"David Kahane" from The Player (1992, Robert Altman)
I also really love the constantly pitching screenwriters played by Dean Stockwell and Richard E. Grant, but it's the character David Kahane (Vincent D'Onofrio) that I assume more screenwriters can relate to in this adaptation of Michael Tolkin's biting Hollywood satire. Like Sunset Blvd.'s Gillis, Kahane is also murdered, but prior to being killed by the production executive (Tim Robbins) -- an obvious metaphor for what is really done to the writer -- he is just a regular guy trying to get his scripts sold, and painfully having to deal with studios that can't appreciate his talent.
"Joseph Turner White" from State and Main (2000, David Mamet)
As I mentioned, Mamet's State and Main is a bit like Sweet Liberty, but in many ways it's a lot better. The screenwriter here, Joseph Turner White (Philip Seymour Hoffman), is also like Barton Fink in that he has serious writer's block when needed to rework some parts of the script. But he also represents the usual integrity conflict. As another sort of Odysseus, and one of the few non-cynics on this list, he wanders through the small Vermont town, which has been overrun by the film production, trying to find where he fits into such a ridiculous and miserable world as the movie industry.
"Charlie Kaufman" and "Donald Kaufman" from Adaptation (2002, Spike Jonze)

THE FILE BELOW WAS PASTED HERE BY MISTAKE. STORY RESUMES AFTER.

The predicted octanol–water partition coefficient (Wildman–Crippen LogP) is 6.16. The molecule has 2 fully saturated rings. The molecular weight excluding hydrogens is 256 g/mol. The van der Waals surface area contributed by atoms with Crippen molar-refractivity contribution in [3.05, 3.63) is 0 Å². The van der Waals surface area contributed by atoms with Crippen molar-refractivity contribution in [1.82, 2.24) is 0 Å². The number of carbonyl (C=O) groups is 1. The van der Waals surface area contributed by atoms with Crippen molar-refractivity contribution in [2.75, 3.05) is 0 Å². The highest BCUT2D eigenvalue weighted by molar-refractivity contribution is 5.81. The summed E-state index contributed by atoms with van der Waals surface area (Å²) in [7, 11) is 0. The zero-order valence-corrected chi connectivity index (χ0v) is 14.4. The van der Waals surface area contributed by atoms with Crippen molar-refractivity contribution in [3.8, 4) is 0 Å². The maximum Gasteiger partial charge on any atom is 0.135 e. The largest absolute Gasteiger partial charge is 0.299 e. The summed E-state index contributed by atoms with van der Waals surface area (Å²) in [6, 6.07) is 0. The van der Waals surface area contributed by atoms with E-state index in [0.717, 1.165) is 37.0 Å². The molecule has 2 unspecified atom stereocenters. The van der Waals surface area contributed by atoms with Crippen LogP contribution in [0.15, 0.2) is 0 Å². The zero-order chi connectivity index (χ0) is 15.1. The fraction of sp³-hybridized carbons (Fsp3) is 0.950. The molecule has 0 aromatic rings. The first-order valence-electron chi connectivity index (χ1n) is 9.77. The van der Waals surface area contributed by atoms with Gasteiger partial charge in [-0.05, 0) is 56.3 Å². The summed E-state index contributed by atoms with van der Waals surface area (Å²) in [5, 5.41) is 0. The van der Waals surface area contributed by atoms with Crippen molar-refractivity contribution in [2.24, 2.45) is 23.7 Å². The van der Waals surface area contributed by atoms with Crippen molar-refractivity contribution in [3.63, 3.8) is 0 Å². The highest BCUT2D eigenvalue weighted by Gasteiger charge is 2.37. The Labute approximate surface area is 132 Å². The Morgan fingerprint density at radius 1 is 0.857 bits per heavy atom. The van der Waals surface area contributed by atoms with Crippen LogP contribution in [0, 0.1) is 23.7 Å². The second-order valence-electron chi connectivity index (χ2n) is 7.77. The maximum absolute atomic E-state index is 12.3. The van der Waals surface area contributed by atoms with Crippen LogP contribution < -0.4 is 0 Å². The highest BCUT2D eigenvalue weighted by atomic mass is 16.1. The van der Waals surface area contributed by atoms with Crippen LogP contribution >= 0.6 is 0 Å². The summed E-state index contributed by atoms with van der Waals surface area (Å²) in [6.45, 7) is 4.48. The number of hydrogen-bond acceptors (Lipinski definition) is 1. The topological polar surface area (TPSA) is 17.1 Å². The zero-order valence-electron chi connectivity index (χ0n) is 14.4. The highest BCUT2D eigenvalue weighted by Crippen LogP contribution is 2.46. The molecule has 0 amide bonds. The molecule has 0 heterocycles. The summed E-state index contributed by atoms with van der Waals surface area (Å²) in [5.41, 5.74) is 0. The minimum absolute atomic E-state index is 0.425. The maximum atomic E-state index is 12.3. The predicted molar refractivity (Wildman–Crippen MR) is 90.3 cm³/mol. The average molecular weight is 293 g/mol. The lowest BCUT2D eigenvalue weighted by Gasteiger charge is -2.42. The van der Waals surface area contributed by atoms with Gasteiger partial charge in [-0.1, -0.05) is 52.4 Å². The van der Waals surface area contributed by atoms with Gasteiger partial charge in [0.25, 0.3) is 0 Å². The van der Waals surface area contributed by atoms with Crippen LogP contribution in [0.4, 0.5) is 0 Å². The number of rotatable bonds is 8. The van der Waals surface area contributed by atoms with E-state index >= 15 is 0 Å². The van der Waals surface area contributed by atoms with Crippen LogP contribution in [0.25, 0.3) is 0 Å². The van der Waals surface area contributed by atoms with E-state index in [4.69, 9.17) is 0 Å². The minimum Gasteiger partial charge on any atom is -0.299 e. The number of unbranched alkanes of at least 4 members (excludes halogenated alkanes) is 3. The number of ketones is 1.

This mind-f**k of a movie from the real Charlie Kaufman and director Spike Jonze is possibly the most important film a screenwriter could watch. The characters of Charlie and Donald (both Nicolas Cage) represent two paths a screenwriter may choose to go: Charlie is on the path of pretentious yet integrity-filled screenwriting while Donald is on the more conventional, cliché, sell-out path. The film portrays pretty much everything a struggling screenwriter -- first-timer or veteran -- goes through on the path to finishing a "good" script. Plus, it shows us how to adapt a book that should be impossible to adapt, and it's filled with dialogue that gives screenwriting tips, criticizes the usual screenwriting tips and overall analyzes the craft to death. It's more cynical than cynical, which apparently is how one must be these days to make it in the business.